Note from the ED: Sara Kempton, Director of the Programs for the Friends, is the biggest fan of swans on the Friends’ staff while the others are really not because of the ecological impact of these non-native birds. Therefore, we decided that she should be the one to write a blogpost about the impact of swans to see if she would change her opinion. Here’s what she found…
Written by: Sara Kempton
I have many fond memories of walks beside the lake with my family as a child. Of spending the day outside in Van Cortlandt Park enjoying nature and the wildlife we grew accustomed to. A highlight was always the ducks and swans in the lake. As far as I can remember Van Cortlandt Lake has had a pair of swans in it and each year we would wait for a glimpse of babies and watch as they grew up and flew away. Never did I question if these magnificent white birds belonged here, never did I question how they affected the rest of the lake or the animals and plants in it.
Fast forward some years.
Mute swans (Cygnus olor) are a non-native invasive water bird introduced to North America during the late 1800’s from their native ranges in Europe. Meant to grace private ponds and delight humans they were released from breeding locations into the wild and, finding suitable habitat in NYS, did what non-native species do and established themselves.
The introduction of a species into an ecosystem is of great concern as it often affects everything else in that ecosystem which has already developed natural checks and balances on population size and range, and organisms have established niches and roles. Mute swans never existed wild in North American waterbodies before and now these habitats must adjust, and it doesn’t always bode well for the native plants and animals.
The newly introduced mute swans are the largest water bird within the US, weighing 20-25 lbs with a wing span that can reach 7 feet. They live in waterbodies such as lakes, ponds, or marshes and have been shown to form a flock when given proper conditions (suitable space, food and other conditions that lend themselves to supporting a larger population) but are found as breeding pairs many times. In fact, they tend to be territorial and will chase away additional birds from their lake or pond if conditions don’t favor multiple pairs. This was apparent late this fall when a class on a hike through the park spent time watching a pair of mute swans puff their wings up and chase a third swan away every time it tried to enter the water. Aggressive behavior is heightened during breeding season and can be directed towards other water fowl as well as humans.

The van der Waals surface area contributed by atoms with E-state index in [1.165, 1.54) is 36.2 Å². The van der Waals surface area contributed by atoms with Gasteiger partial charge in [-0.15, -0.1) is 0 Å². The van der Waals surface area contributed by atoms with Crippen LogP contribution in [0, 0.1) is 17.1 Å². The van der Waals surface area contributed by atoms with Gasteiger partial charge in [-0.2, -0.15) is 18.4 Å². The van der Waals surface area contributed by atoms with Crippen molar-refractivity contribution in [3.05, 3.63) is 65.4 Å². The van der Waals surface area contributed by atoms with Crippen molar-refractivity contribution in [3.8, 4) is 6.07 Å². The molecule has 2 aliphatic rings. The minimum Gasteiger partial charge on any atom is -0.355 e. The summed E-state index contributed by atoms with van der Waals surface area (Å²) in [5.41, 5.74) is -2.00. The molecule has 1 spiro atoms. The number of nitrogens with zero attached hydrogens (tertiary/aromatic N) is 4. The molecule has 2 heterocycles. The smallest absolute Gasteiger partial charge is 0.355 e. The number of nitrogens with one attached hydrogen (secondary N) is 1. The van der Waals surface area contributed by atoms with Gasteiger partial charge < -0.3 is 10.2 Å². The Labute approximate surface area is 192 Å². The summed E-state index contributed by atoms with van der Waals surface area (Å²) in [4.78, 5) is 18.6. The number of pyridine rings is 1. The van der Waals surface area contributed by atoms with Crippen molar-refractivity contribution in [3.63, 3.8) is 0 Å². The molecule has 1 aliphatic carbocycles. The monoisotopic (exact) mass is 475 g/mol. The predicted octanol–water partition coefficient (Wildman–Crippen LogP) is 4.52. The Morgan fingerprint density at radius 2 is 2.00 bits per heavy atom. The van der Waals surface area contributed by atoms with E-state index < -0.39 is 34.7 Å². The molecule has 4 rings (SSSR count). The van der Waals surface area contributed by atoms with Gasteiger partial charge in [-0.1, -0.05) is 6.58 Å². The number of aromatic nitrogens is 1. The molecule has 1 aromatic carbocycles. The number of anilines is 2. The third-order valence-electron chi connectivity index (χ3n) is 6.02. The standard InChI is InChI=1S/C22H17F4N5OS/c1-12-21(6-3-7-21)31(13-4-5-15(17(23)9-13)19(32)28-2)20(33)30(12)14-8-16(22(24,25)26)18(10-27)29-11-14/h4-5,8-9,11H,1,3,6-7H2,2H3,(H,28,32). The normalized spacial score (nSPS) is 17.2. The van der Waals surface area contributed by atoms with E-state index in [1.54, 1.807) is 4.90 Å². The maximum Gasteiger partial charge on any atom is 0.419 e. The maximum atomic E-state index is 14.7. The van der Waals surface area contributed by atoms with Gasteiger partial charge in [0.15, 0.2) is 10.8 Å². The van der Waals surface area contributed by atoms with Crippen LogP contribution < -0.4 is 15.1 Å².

As such large birds they eat 4-8 lbs of submerged aquatic vegetation per day. Sometimes they will uproot entire plants, pulling more then they will eat. This can have detrimental effects on a waterbody, especially where larger flocks of swans are present. First, they are not the only birds that eat these aquatic plants. They directly compete with, and can outcompete, other native birds for food. Second, submerged aquatic plants play host to myriad other organisms. Fish, as well as insects, crustaceans, and other macroinvertebrates use these plants as food, shelter, or breeding areas. Swans have the potential to eliminate or dramatically decrease these habitat areas within a lake thereby affecting the abundance and variety of other organisms. Loss of organisms that depend on the now eaten plants will in turn affect the organisms that depend on them for food, and so the entire food web changes. Some organisms adapt, others can not and perish or must leave that area if they can.
The initial 500 birds released in 1910/12, soared to one point to over 2,800 and is currently around 2,200 statewide. Long Island and the lower Hudson Valley region by far have the highest populations within the state. Aside from a booming population their range has also been seen to expand dramatically between the 1980’s and early 2000’s according to DEC studies. Lake Ontario, for example, is now seeing a large mute swan population. Population predictions show likely increasing populations in areas like Lake Ontario (LI and lower Hudson Valley numbers seem to have steadied) as well as the potential for a wide increase in range as there remain many suitable habitats within the state that as of yet do not house mute swans.
So what can be done? The NYSDEC released its 3rd Draft Management Plan for mute swans within NYS in September 2017. This plan accepts that there are established feral swans within the state and at the same time strives to prevent further range expansion and population growth so as protect habitat.
Van Cortlandt Lake is not going to lose its swans any time soon, unless of course they up and fly away. As there tends to only be one pair at any given time within the lake (third wheels are swiftly made unwelcome) their effects on the lake vegetation are likely minimal. Aggressive behavior towards other water birds and humans are sometimes observed. It appears that swans have been a part of the lake for so long that the ecosystem has adjusted and reached a new balance. Perhaps a study into a pre and post swan Van Cortlandt lake is in order so that we fully understand their effects upon the ecosystem?
The lake I experienced as a child and adult might be different then its pre-swan version, but is home to a diverse and amazing assortment of organisms. I am happy to share that lake, swans and all, with my children and hopefully my grandchildren one day and encourage you to go and enjoy it as well.